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Assume I have a stochastic ODE $$dS = a(S)dt + b(S)dW,$$ with Euler approximation $$\hat{S}_{n+1}=F_n(\hat{S}_n)=\hat{S}_n+a(\hat{S}_n)h+b(\hat{S}_n)Z_n\sqrt{h}.$$ This allows me to create sample paths based on drawing normally distributed random numbers $Z_n$ from $N(0,1)$.

Now the estimated value of my option is $$\hat{V}=\frac{1}{N}\sum_i f(S^i_T)$$ where $f$ is the payoff function and $S^i_T$ is the i-th sample path of the process at time $T$.

Assume the ODE and $f$ have various parameters, for example starting value $S_0$, risk-free interest rate $r$ and volatility $\sigma$. Furthermore, f is sufficiently continous such that the derivatives

$$D_n=\frac{\partial F_n(\hat{S}_n)}{\partial \hat{S}_n } $$


Based on these quantities, how can I compute sensitivities using the adjoint method?


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Very interesting question - could you insert a link to what the "adjoint method" or "adjoint MC method" is? –  Richard Jan 20 '14 at 12:11
Furthermore: with "sensitivities" you mean something like the Greeks or more general derivatives w.r.t. to certain parameters. Have you heard of Malliavin-calculus? –  Richard Jan 20 '14 at 12:12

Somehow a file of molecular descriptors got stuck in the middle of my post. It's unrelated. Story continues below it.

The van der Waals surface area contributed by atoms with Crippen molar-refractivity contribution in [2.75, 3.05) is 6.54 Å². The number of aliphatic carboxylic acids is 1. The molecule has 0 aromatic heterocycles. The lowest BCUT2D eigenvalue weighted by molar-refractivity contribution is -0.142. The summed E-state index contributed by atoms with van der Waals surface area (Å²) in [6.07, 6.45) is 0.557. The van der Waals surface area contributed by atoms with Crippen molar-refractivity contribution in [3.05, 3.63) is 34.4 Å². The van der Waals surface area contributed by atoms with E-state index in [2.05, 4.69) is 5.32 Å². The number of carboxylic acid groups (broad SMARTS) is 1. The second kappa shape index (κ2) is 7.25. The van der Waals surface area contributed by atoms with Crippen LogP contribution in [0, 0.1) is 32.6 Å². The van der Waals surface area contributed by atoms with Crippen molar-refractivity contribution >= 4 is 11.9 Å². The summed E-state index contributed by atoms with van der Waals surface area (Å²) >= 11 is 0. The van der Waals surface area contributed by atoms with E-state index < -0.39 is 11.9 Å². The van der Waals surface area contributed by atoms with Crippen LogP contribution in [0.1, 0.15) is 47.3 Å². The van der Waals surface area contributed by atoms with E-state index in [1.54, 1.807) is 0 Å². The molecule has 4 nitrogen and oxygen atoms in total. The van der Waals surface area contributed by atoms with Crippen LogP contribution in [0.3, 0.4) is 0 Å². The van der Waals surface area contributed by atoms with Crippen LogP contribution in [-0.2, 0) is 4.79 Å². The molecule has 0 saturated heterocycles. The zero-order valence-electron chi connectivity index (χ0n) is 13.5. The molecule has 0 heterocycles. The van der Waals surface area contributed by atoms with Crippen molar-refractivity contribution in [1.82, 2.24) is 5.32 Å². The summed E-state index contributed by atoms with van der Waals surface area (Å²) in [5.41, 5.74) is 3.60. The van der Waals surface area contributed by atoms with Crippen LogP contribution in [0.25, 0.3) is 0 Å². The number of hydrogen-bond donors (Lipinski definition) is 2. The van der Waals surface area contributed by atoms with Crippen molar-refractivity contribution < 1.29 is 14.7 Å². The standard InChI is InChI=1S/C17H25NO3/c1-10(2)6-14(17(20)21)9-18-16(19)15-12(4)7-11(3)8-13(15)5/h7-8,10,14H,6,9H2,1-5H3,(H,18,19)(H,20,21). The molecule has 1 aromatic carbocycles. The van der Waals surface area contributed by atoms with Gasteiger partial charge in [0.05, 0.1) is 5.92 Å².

1 Answer 1

We set out a general scheme for doing this sort of thing in our paper


and its sequel


Whilst the case studied is different, the techniques are the same. I also discuss in detail the whole process in a chapter of More Mathematical Finance.

The adjoint method when it applies is generally better than alternatives such as likelihood ratio and Malliavin calculus.

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Could you perhaps give some outline of the method to answer the question. Although it is appreciated when references are given it is generally not enough for a good answer - Thank you. –  vonjd Feb 26 at 6:39
that would be rather long.. the essential idea is that you break up the function into very simple operations and then compute each step's sensitivities using the chain rule. –  Mark Joshi Feb 26 at 20:56

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